Over the past several years, it has also become one of the country’s most recognizable consumer brands.
With only a dozen or so active-use aircraft operating on limited routes to China and the Russian Far East, it’s hard to imagine it’s ever been much of a money-maker for Pyongyang in the conventional, ticket-sales sort of way. But it is a symbol of national prestige and serves as a key lifeline to the outside world, transporting people and loads and loads of precious — and often not-very-closely-scrutinized — cargo.
Air Koryo runs at least one gas station and car wash in Pyongyang, has its own fleet of taxis, and operates several retail shops, including a boutique at the airport. At the relatively upscale Potonggang Department Store in central Pyongyang, whole aisles are devoted to Air Koryo brand products, from crates of liquor to row after row of Coke-like sodas and a half dozen varieties of canned goods, including pheasant soup and peaches.
The airline’s moves mirror broader shifts in the North Korean economy, which is still socialist and technically centrally controlled, but under Kim has shifted rapidly toward capitalist-style entrepreneurialism.
At the grassroots level, street vendors and small, bazaar-style markets are common. Higher up, state-run enterprises are adapting to become more productive and profitable — quite possibly because the regime, pinched by sanctions and shrinking trade possibilities, can’t afford to prop them up anymore.
It’s not just Air Koryo: Naegohyang, a major producer of cigarettes including the luxury “7.27” brand reportedly favored by Kim himself, has begun pushing its own line of sporting goods. They’re sold alongside Nike, Adidas, and other pricey imports at its flagship stores near Pyongyang’s diplomatic quarter and in the exclusive Scientists’ Street district, a neighborhood built to reward the country’s scientists and technicians.
Air Koryo got a big boost with Kim’s decision to completely overhaul the Pyongyang Sunan International Airport, which opened a shiny new terminal in 2015. The next year, Air Koryo started its taxi service. The Air Koryo soft drink line was launched in 2016. A gas station and car wash followed in 2017.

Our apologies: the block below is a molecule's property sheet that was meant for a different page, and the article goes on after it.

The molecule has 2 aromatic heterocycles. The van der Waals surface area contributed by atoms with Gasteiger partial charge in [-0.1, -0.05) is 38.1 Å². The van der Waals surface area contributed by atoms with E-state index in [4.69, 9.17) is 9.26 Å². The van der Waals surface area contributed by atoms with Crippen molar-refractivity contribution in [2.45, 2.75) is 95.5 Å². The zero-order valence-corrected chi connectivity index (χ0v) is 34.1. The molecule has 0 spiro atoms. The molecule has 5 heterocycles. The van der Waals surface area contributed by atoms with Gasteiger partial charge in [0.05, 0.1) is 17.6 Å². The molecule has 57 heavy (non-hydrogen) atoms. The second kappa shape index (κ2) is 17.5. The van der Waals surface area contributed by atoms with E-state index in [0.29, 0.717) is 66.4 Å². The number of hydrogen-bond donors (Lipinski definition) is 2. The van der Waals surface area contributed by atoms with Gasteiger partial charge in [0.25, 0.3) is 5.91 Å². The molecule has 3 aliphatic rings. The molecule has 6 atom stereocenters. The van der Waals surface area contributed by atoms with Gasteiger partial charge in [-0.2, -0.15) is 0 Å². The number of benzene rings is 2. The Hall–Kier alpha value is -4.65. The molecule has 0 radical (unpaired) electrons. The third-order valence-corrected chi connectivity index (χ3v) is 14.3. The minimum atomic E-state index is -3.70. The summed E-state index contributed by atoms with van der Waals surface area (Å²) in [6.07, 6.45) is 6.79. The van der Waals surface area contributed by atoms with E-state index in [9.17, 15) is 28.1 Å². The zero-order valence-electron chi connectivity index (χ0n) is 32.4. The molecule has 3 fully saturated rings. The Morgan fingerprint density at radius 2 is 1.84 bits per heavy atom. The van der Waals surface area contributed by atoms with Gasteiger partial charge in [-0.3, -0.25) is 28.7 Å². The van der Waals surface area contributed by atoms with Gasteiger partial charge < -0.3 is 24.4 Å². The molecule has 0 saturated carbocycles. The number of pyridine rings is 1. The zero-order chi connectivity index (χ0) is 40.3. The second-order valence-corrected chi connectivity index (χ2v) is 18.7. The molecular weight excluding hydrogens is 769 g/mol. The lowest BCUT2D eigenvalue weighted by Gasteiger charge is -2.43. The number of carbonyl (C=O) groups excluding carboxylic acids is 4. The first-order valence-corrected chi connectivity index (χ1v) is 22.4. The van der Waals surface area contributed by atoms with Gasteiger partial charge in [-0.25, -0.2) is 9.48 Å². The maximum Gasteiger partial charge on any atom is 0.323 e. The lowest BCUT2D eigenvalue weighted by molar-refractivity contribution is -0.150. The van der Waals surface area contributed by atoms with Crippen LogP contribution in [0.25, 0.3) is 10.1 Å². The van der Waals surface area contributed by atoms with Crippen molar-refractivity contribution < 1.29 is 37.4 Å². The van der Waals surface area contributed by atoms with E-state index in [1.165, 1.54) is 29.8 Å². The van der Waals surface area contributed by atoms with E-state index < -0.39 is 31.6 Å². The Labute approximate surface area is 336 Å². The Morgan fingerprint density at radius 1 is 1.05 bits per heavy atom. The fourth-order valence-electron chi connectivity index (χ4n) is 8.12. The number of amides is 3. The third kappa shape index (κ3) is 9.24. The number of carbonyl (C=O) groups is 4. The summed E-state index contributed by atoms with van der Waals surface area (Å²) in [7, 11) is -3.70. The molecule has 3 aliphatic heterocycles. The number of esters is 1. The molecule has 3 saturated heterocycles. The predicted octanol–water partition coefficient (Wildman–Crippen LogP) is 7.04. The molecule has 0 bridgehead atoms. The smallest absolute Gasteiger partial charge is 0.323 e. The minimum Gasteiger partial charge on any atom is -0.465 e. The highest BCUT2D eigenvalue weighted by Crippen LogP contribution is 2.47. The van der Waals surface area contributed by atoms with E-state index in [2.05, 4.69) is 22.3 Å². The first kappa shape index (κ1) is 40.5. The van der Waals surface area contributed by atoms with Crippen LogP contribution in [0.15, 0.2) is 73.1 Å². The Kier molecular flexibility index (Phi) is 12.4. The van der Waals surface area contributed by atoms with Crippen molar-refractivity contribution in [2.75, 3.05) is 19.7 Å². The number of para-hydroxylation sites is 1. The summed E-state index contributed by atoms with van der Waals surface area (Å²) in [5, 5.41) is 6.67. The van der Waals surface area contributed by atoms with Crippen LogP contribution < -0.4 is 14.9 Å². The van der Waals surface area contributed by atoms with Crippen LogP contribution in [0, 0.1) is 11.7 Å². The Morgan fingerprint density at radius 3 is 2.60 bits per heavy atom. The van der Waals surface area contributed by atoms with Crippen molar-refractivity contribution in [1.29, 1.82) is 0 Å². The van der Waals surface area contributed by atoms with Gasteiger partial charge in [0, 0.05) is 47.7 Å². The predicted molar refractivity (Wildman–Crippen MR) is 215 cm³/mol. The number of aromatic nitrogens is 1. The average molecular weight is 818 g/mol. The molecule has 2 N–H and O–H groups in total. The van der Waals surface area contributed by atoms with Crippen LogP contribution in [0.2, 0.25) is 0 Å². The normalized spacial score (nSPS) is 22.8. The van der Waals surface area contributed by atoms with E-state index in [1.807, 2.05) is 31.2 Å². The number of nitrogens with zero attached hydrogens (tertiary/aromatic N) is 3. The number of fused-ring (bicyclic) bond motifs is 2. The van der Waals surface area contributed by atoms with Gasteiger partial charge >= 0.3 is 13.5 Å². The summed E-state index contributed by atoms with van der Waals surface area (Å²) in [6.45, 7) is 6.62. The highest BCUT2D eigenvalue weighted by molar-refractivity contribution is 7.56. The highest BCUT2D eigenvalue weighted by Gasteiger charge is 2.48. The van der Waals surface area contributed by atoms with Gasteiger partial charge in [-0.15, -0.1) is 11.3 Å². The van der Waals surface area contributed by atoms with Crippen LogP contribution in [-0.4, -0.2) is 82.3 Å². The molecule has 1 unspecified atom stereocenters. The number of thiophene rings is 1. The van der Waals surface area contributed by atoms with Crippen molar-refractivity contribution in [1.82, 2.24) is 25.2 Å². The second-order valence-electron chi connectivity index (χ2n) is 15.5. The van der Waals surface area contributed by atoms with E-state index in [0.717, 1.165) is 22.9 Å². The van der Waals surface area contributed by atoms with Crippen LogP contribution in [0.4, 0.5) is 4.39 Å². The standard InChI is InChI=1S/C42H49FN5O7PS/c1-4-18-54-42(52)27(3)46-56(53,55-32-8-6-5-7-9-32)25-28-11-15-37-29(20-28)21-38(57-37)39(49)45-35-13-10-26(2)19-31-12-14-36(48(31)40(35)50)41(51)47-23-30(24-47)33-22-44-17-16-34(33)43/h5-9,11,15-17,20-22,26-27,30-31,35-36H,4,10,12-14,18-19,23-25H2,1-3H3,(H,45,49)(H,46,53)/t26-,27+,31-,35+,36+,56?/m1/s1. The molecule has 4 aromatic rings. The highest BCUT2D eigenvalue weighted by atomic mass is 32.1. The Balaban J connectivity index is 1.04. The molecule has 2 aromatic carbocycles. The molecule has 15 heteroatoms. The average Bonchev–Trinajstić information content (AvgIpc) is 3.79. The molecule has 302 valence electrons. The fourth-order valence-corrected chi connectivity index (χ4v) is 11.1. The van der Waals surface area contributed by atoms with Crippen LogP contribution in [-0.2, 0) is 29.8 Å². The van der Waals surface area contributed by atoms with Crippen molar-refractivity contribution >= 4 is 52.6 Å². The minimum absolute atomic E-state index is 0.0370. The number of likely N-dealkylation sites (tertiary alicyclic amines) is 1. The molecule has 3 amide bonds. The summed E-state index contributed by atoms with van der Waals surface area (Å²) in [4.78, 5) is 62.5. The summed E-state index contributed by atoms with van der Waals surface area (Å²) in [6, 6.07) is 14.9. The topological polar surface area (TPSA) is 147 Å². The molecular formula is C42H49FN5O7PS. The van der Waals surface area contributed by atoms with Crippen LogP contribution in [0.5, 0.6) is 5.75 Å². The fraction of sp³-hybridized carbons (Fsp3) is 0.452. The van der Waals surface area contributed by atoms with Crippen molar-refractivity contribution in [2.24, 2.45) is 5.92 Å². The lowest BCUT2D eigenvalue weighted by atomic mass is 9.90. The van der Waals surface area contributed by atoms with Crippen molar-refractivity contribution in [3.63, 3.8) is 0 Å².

It’s impossible to say how profitable those initiatives have been. But the swelling variety of the goods and their ready availability in the capital and elsewhere is undeniable.
The appearance of a subsidiary company, Korea Hanggong Trading, at recent trade fairs suggests Air Koryo may be considering an export business, something of a stretch in the current political climate and sanctions aimed at cutting off the North’s ability to fund its nuclear program.
Curtis Melvin, a researcher at the US-Korea Institute at Johns Hopkins University and editor of the North Korean Economy Watch blog, describes the airline as a “wholly owned subsidiary” of the air force, which is using its consumer goods business to help finance reconstruction of its own infrastructure, including runway renovations and new revetments at remote highway airfields.
Selling Air Koryo-labelled products made by military factories can help the air force boost revenues outside of its official budget allocations, Melvin said.
A new headquarters for Air Koryo has been built near the international airport, he noted.
“For many years, North Korea has tried to turn its subsidy-dependent, state-owned enterprises into profitable operations that pay ‘taxes,'” he said in an email to The Associated Press. “Maybe Air Koryo’s time has simply come.”
Air Koryo’s connection to the military is not immediately obvious and is often overlooked.
But according to a 2014 United Nations Panel of Experts’ report, the airline, all airports, and airfields in North Korea are controlled by the Korean People’s Air Force through its Civil Aviation Bureau. The report added that the airline’s personnel are believed to be members of the air force and “all in-country maintenance is conducted by air force engineering staff.”
That makes it a natural target for sanctions, another incentive for diversification.
Though Washington-backed efforts to blacklist the airline entirely have failed, the U.S. Treasury Department in 2016 slapped sanctions on Air Koryo for doing a flyover during a 2013 military parade and for transporting spare parts used in Scud-B missile systems, among other things.
The listing does not ban Americans from flying on Air Koryo but restricts them from doing other kinds of business with it.
The U.N., meanwhile, has warned that “considering the control over and use by the air force of Air Koryo’s aircraft,” member states could be in violation of its arms embargo on the North should they engage with the airline in anything from financial transactions to technical training.
NATO defense ministers agreed to continue projecting stability beyond its borders and will continue to build capabilities within the alliance, Defense Secretary James N. Mattis said in Brussels Feb. 15, 2018.
“In a world awash in change, NATO stands firm as an island of stability in a turbulent sea,” Mattis said during a news conference at the conclusion of the meeting.
Projecting stability requires the alliance’s political stance to be backed by military forces that are fit to fight, the secretary said. This will reduce the chance of miscalculation by any adversary.
During the ministerial, the defense leaders discussed the recently published U.S. Nuclear Posture Review. Mattis said that many allies had been consulted on the study.
“The review was very well received across the alliance.” the secretary said. “The U.S. approach to nuclear deterrence embraces two co-equal principles: First, ensuring a safe, secure and effective nuclear deterrent, and second, working wherever possible for nuclear non-proliferation and arms control.”